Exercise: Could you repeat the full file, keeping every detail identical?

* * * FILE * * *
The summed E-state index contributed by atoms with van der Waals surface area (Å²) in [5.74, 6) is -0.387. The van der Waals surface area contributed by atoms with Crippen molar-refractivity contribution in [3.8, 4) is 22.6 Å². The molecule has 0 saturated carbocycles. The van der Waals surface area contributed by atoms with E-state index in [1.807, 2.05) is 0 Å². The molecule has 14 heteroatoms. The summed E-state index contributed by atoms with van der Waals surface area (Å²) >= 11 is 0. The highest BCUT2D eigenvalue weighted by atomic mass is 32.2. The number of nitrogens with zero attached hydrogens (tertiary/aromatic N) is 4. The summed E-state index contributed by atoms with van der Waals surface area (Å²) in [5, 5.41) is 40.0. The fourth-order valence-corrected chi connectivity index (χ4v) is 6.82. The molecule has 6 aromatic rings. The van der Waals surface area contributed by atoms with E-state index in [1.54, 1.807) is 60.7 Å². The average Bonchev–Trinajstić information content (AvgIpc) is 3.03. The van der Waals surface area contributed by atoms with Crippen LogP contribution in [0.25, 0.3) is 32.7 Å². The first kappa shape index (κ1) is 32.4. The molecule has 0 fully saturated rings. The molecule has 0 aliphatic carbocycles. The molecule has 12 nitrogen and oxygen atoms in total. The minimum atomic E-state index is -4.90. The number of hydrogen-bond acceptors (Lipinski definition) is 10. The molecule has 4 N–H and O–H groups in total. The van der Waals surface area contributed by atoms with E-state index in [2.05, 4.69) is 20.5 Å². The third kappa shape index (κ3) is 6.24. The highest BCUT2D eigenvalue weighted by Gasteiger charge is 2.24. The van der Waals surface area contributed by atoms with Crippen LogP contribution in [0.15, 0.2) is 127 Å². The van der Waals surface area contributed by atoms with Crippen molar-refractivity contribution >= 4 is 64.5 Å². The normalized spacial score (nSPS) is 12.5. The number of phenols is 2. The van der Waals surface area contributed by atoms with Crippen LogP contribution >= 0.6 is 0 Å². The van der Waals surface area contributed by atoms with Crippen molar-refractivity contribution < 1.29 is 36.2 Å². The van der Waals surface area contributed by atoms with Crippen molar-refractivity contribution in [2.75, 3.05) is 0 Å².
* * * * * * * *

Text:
The summed E-state index contributed by atoms with van der Waals surface area (Å²) in [5.74, 6) is -0.387. The van der Waals surface area contributed by atoms with Crippen molar-refractivity contribution in [3.8, 4) is 22.6 Å². The molecule has 0 saturated carbocycles. The van der Waals surface area contributed by atoms with E-state index in [1.807, 2.05) is 0 Å². The molecule has 14 heteroatoms. The summed E-state index contributed by atoms with van der Waals surface area (Å²) >= 11 is 0. The highest BCUT2D eigenvalue weighted by atomic mass is 32.2. The number of nitrogens with zero attached hydrogens (tertiary/aromatic N) is 4. The summed E-state index contributed by atoms with van der Waals surface area (Å²) in [5, 5.41) is 40.0. The fourth-order valence-corrected chi connectivity index (χ4v) is 6.82. The molecule has 6 aromatic rings. The van der Waals surface area contributed by atoms with E-state index in [1.54, 1.807) is 60.7 Å². The average Bonchev–Trinajstić information content (AvgIpc) is 3.03. The van der Waals surface area contributed by atoms with Crippen LogP contribution in [0.25, 0.3) is 32.7 Å². The first kappa shape index (κ1) is 32.4. The molecule has 0 fully saturated rings. The molecule has 0 aliphatic carbocycles. The molecule has 12 nitrogen and oxygen atoms in total. The minimum atomic E-state index is -4.90. The number of hydrogen-bond acceptors (Lipinski definition) is 10. The molecule has 4 N–H and O–H groups in total. The van der Waals surface area contributed by atoms with E-state index in [2.05, 4.69) is 20.5 Å². The third kappa shape index (κ3) is 6.24. The highest BCUT2D eigenvalue weighted by Gasteiger charge is 2.24. The van der Waals surface area contributed by atoms with Crippen LogP contribution in [0.15, 0.2) is 127 Å². The van der Waals surface area contributed by atoms with Crippen molar-refractivity contribution >= 4 is 64.5 Å². The normalized spacial score (nSPS) is 12.5. The number of phenols is 2. The van der Waals surface area contributed by atoms with Crippen LogP contribution >= 0.6 is 0 Å². The van der Waals surface area contributed by atoms with Crippen molar-refractivity contribution < 1.29 is 36.2 Å². The van der Waals surface area contributed by atoms with Crippen molar-refractivity contribution in [2.75, 3.05) is 0 Å².